LAFF 2014: Trouble Dolls

By @anandawrites
LAFF 2014: Trouble Dolls

A cross between the millennial musings of Lena Dunham and the dimwittedness of Romy and Michele, Trouble Dolls is a female buddy comedy for today’s self-aware art hipsters, or more specifically those looking to poke fun at them. Written and directed by its co-stars, actress Olivia (Jennifer Prediger) and artist Nicole (Jess Weixler) are best friends and roommates living the boho life in New York City. Their electricity is off (by choice they say), their rent is short, and they are starving (or on a cleanse, it’s all about perspective). When Olivia’s beloved cat Seagull dies unexpectedly, Nicole decides a weekend vacation is in order. Utilizing her father’s private jet, she whisks Olivia off to California to visit her aunt Kimberley (Megan Mullally).

Without the foresight to charge their phone, let alone phone ahead to inform her aunt of their arrival, the two hitch a ride with another person at the airport (Will Forte), which Olivia insists will work out fine. Along the way to auntie’s house, they realize their chauffeur is on a prescription pill cocktail that may soon turn ugly. So they bolt, walking the rest of the way. Upon their arrival, Nicole’s aunt welcomes them with open arms, doting upon them (a little too graciously for Olivia’s liking), and lets slip that Nicole’s family is on a planned trip without her. Nicole sulks while Olivia is wooed by Aunt Kimberley,  a host for a talent TV reality show called “That Special Something”,  into auditioning for her show. After the two girls have their tarot cards read the next day, Nicole believes she should help Olivia with her audition, turning it into a mixture of her art and Olivia’s monologue.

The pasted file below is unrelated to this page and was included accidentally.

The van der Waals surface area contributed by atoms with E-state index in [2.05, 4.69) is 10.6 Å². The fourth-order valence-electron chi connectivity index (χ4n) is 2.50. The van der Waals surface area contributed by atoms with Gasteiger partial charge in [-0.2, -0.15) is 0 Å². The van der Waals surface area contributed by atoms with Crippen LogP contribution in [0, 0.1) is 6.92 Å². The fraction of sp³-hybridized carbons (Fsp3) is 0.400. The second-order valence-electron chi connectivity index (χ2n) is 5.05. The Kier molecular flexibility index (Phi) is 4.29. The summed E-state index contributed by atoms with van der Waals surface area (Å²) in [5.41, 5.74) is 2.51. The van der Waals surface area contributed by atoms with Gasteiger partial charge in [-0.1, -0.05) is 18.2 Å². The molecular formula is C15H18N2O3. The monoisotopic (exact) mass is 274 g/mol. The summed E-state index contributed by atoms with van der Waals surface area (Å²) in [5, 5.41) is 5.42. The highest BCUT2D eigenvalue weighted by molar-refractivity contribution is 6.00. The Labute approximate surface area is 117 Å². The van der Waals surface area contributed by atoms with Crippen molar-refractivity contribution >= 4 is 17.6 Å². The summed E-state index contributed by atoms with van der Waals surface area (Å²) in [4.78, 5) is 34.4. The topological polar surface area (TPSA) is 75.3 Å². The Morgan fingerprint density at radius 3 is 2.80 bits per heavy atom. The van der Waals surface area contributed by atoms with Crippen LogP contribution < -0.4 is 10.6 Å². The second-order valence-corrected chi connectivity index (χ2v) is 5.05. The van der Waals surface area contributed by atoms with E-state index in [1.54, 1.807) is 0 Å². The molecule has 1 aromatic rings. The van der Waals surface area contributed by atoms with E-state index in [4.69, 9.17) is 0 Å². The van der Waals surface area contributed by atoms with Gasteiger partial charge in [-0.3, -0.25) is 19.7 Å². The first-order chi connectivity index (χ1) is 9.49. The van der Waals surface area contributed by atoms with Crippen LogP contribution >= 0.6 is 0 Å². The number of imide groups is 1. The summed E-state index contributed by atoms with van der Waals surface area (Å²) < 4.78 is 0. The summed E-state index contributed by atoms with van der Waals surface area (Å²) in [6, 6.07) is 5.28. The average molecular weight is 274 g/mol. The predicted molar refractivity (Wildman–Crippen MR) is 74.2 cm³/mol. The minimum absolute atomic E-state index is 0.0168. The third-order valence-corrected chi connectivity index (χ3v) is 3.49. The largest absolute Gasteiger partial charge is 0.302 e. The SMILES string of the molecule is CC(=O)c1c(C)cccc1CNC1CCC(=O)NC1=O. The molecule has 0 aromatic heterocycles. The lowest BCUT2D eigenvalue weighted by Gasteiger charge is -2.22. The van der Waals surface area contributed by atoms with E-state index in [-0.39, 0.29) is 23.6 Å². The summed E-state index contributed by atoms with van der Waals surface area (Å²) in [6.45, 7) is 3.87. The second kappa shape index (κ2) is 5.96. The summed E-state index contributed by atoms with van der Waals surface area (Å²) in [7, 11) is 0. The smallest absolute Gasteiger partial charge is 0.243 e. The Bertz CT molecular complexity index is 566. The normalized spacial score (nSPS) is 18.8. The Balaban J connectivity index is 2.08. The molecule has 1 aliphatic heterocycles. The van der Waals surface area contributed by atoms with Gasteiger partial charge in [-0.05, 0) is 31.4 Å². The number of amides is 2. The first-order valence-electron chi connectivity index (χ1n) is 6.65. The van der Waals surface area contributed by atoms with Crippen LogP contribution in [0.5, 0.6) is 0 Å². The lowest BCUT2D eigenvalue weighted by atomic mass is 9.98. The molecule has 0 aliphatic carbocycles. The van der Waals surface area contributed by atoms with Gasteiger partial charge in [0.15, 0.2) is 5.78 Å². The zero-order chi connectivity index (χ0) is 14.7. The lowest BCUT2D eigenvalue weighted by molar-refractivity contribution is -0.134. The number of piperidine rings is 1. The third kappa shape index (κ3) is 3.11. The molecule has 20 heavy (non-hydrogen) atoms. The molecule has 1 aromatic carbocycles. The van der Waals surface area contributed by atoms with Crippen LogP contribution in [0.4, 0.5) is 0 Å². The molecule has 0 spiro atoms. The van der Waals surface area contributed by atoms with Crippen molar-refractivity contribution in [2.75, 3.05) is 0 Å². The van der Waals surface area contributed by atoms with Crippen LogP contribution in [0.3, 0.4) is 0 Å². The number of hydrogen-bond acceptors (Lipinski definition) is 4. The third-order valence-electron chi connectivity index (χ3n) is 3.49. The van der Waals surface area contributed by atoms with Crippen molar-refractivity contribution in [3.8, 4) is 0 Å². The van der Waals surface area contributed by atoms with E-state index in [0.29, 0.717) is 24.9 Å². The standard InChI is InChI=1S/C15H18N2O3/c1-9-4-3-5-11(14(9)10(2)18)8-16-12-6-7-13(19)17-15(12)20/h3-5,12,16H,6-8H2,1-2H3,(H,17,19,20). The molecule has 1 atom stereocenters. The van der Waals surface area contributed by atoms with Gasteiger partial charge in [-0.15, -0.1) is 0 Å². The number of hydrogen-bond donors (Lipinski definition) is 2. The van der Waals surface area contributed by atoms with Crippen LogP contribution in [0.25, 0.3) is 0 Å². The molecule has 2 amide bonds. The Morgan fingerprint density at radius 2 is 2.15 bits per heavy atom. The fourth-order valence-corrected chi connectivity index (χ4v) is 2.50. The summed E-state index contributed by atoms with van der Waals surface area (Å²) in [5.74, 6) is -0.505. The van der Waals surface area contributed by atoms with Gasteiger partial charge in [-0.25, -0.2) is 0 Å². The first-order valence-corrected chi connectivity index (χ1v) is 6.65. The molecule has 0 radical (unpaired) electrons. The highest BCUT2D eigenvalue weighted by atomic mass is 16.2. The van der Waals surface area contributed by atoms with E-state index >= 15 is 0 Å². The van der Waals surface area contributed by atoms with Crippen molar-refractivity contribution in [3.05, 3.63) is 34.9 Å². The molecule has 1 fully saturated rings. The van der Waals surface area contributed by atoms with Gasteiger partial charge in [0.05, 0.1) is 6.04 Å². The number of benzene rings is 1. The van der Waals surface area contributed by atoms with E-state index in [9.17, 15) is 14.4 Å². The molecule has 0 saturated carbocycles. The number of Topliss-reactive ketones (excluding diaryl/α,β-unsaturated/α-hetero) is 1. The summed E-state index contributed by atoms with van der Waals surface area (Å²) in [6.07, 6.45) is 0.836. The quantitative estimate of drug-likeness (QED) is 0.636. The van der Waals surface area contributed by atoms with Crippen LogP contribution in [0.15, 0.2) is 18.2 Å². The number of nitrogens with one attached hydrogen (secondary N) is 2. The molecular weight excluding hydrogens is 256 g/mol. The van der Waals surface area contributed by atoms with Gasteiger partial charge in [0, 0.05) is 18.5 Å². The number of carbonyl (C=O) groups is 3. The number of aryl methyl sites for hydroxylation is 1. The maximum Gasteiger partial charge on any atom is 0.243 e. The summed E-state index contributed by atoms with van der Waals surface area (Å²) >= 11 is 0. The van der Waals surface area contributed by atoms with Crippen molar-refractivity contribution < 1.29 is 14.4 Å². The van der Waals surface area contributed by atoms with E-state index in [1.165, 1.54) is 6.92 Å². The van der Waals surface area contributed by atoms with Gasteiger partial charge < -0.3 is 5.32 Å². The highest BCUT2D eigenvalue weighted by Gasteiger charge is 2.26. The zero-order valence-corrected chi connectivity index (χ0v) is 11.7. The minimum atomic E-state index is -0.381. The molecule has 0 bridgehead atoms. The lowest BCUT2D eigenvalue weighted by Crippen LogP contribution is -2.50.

With faces painted white and adorned in black trash bags, the girls go to the audition to perform in front of the judges, Lance Bass, Christopher Reid, and of course Aunt Kimberley. A strange mixture of spoken word, dialogue, flower backdrop, and projected images, their art piece is hilariously baffling. Afterwards Olivia is upset over her audition as Nicole begins to see the unhealthiness of their co-dependence. The two take their aggressions out on one another and as they begin to change, they have to figure out if their friendship can change with them.

Prediger and Weixler play off one another well and hold a believable friendship. Their jokes, however, aren’t as easily swallowed and while it’s easy to laugh at their naiveté to a certain point, eventually their obtuse and self-centered traits make for a heavier atmosphere than I think they were really going for. Their A-list co-stars handle the satire with far more ease, but are given some questionable character twists. Megan Mullally is fantastic as an oft-drunk washed up starlet, but is also an oddly predatory-like closeted lesbian whose advances on Olivia start out as funny then quickly move to uncomfortable. Jeffrey Tambor equally shines in his small role as the girls’ landlord, but a landlord who happens to be in an on-again off-again relationship with Nicole. They seemed to have aimed for awkward but went flying over their mark.

As a first directorial attempt on both Prediger and Weixler’s part, they’ve fashioned a friendship comedy that relies too much on the love its main characters hold for each other to buy over their audience. The film’s title comes from the tiny dolls Olivia whispers her hopes and troubles to, placing them beneath her pillow to manage her and Nicole’s anxieties. But no doll can save these girls from their troubles, as in the end the girls (and the movie as a whole) seem hardly willing to truly manage their own destinies.

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